Friday, December 25, 2009

One Size Fits All

I made a rookie teaching error this last week. Well, I’d like to think it was a rookie error, although truth be told I’ve been in (bad) dog classes where the instructor has made the same mistake.

It began innocently enough. The task was to get Zachary to stand right in front me with his nose pointing straight toward me and his tail pointing straight away (Sue Ailsby’s Training Levels Three - Front) Simplicity itself, right?


We began in the usual way. I stood in the kitchen with a clicker in one hand and bunch of treats in the other. I then visualized the final product (Zachary as a compass needle) and tossed a treat behind me to get things started.

While Zachary dug around under the cabinets for his morsel, I refined my mental picture a bit. I was now standing on an imaginary line running left to right. As soon as Zachary crossed that line while heading back to my front I would click and treat. Sure enough, after Hoovering up the first cookie and find no others, Zachary came trotting around to see what was up. As soon as his feet crossed my imaginary line I clicked and tossed another tidbit behind me.

We repeated this for a while with excellent results. Once I could see he was really hooked on the game, I bent my mental line at my feet, reducing his 180 degrees of success to about 120 degrees. No problems. When he didn’t come around far enough and I didn’t click, he just took another step – “Hey Mom… Hellooooooo… anybody up there?” Click. Treat… we were doing great so I called it night. Might as well end on an up note.

The next day I decided to changes things up a bit. Same goal, of course, Zachary as a compass needle, but now I was tossing the treat behind him instead of behind me. I was hoping this would keep his body straight vs. wrapping around my leg like some furry, carnivorous vine.

Worked like a charm, he came in straight as an arrow. I figured I’d be videoing this one in no time.

On day three I got fancy and turned a bit so I could toss the treats off to the side. Yes, I did try it the first time without turning and ended up on my hands and knees digging a pea-sized dog treat out of the fridge grill. Ewww.

So canted slightly sideways with respect to my kitchen, I tossed the treat to the side and waited for Zachary to return. I kept my 120-degree requirement from before (60 degrees either side of front, dead center) and held off clicks until he was within my imaginary angle. He was now shifting around a bit to the find the “sweet spot”  (see Ten Seconds and the cosmic trap door.) When his location was within my imaginary lines I would click, treat, and toss the cookie off to the side. From there I gradually started reducing my 120 degress to “move” him right in front of me. Sue’s instructions were quite clear on this point. I was–to click while the dog is in motion. In fact, here’s what she says:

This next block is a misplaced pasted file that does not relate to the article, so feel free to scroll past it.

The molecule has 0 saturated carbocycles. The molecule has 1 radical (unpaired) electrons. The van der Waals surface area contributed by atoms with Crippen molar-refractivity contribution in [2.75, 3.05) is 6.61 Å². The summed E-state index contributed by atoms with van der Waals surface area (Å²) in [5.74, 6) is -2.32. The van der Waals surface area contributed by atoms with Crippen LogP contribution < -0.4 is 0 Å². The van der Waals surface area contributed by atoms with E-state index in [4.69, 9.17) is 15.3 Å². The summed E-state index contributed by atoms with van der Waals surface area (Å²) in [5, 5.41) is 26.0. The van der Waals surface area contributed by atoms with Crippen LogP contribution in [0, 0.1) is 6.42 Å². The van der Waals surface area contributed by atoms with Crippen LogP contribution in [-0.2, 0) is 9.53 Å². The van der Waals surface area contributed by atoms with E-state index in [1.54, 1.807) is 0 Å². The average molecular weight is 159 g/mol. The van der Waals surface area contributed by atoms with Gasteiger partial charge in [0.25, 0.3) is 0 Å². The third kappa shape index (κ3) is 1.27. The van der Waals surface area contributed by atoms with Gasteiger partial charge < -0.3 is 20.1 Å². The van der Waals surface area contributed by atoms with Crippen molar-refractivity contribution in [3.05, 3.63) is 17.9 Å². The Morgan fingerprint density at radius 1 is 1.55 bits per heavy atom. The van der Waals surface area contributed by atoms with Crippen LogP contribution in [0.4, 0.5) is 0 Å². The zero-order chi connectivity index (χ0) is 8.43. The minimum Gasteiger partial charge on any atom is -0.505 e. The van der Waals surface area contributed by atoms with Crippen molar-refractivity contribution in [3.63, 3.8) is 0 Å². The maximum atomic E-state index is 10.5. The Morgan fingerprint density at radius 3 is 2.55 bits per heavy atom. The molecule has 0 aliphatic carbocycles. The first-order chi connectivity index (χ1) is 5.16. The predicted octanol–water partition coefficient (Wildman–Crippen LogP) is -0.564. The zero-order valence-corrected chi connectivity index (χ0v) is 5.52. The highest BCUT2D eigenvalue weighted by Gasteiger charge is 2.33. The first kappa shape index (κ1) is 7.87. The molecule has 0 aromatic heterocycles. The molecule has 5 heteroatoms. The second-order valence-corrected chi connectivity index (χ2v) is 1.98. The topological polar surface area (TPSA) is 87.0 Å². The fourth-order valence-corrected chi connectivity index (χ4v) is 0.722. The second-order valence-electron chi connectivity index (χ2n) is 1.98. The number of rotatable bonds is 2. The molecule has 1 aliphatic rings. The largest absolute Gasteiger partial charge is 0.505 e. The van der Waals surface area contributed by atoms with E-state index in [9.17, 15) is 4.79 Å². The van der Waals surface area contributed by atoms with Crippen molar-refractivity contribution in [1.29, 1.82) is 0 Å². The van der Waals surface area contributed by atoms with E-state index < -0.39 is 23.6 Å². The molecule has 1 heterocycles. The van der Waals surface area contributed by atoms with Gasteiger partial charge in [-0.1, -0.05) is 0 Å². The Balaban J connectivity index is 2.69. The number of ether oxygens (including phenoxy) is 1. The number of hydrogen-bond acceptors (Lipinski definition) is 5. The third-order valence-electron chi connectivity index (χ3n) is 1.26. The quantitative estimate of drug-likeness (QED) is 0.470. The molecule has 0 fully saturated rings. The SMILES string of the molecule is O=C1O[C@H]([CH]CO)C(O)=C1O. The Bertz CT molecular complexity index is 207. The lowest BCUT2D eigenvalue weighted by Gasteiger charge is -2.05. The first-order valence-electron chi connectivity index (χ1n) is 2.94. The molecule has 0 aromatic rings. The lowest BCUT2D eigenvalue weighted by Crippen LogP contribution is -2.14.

“and it will be MUCH better if you click while [he’s] still in motion than if you wait until [he] stops”

And thus I made my rookie mistake. I neglected to consider my student when applying the instructions. Now had I been working with Beau, those instructions would have been dead on accurate. Clicking while Beau was stationary (or heaven forbid seated) would have created a nearly impossible to budge statue in short order.

But as my good instructor is forever reminding me, Zachary is not Beau. And so, while I thought I was teaching Zachary to move increasingly closer to front, what I was actually taught him was that shifting a little bit this way and a little bit that was what Mom wanted.

Before I knew it, I had dog that would NOT stand still. He tiptoed to the left, sashayed to the right, one step forward and two steps back.

Sue summed it best when she labeled him “Dancing Zachary”. Arg!!! I just wanted to Velcro his paws to floor. So it was back to the drawing board.

The new improved (Zachary specific) criterion is now standing STILL. Perfectly STILL. Like a rock STILL. So long as he is within about 30 degrees of center either way, and STILL, I click. A straight on front gives him a jackpot.

Just the other night I was standing in front of the TV, awaiting the pasta to boil, having just cut up some Jarlsberg cheese. Zachary loves Jarlsberg cheese.

When what to my wondering eyes did I see
But my Zachary, standing STILL as a tree.
He had come from the side - swung his rump right around
‘Till perfectly fronted, not a fault to be found!

And he heard me exclaim as I ran for the cheese,
“Stay right there, don’t you move, let me film this now – please!”

Merry Christmas!

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